Libertarians and conservatives had already been troubled by the widely reported, ruinous strategy Crane has pursued in his bid for control of the Cato board. His “my way or the highway” approach to resolving the current shareholder dispute has, once again, handed the left a weapon with which to bash libertarian and conservative causes and donors.

As Erick Erickson of RedState writes:

What Crane has decided to do is burn down the remains of Cato’s reputation to try to save his own power. The shareholder document is straight forward….In other words, they were willing to have the fight, but wanted to put it off until after the political season is over. But Ed Crane wants this happening in the political season so he can take advantage of a liberal media predisposed to be against two of Barack Obama’s political opponents.

People on the right should frown upon those sorts of actions. If Cato is to die, it will be because of Ed Crane’s leadership, not because of the Koch Brothers.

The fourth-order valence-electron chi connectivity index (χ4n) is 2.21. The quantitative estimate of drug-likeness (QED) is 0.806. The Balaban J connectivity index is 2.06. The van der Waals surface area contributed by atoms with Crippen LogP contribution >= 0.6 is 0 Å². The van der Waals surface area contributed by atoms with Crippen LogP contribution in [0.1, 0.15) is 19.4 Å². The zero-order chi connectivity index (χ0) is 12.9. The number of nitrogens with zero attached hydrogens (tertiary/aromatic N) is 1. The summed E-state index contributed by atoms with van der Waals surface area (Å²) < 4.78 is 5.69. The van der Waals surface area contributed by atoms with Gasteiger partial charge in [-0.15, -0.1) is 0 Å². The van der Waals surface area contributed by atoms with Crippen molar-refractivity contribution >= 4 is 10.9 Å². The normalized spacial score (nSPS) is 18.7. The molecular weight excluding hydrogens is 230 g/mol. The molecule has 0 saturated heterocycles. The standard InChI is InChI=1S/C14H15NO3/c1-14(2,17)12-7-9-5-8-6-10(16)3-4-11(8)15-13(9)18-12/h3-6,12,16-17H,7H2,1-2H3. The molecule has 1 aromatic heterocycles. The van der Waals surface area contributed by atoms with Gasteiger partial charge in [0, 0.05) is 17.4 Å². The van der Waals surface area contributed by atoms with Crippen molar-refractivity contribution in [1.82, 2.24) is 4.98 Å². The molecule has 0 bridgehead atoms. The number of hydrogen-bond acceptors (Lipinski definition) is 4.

From the evidence now available, it would appear that Crane’s strategy had long been in the works. He had collaborated with Jane Mayer on her hyperbolic hit against Cato’s shareholders--the Kochs--in an apparent effort to create a media sensation and an internal crisis at Cato in order to wrest power from the Kochs and to consolidate his own control. Moreover--and as will be clear from subsequent articles--it appears that the increasingly public feud at Cato is being led by the personal agenda of a single man: Ed Crane.

Many in the libertarian movement are struck by the irony that one of its most respected leaders has become an exemplar of the libertarian warning that power corrupts.

At the very moment when the nation is yearning for strong, principled conservative leadership to combat Barack Obama, Crane has apparently chosen to end his career at Cato--and to endanger Cato itself--in a petty and self-serving game of brinkmanship.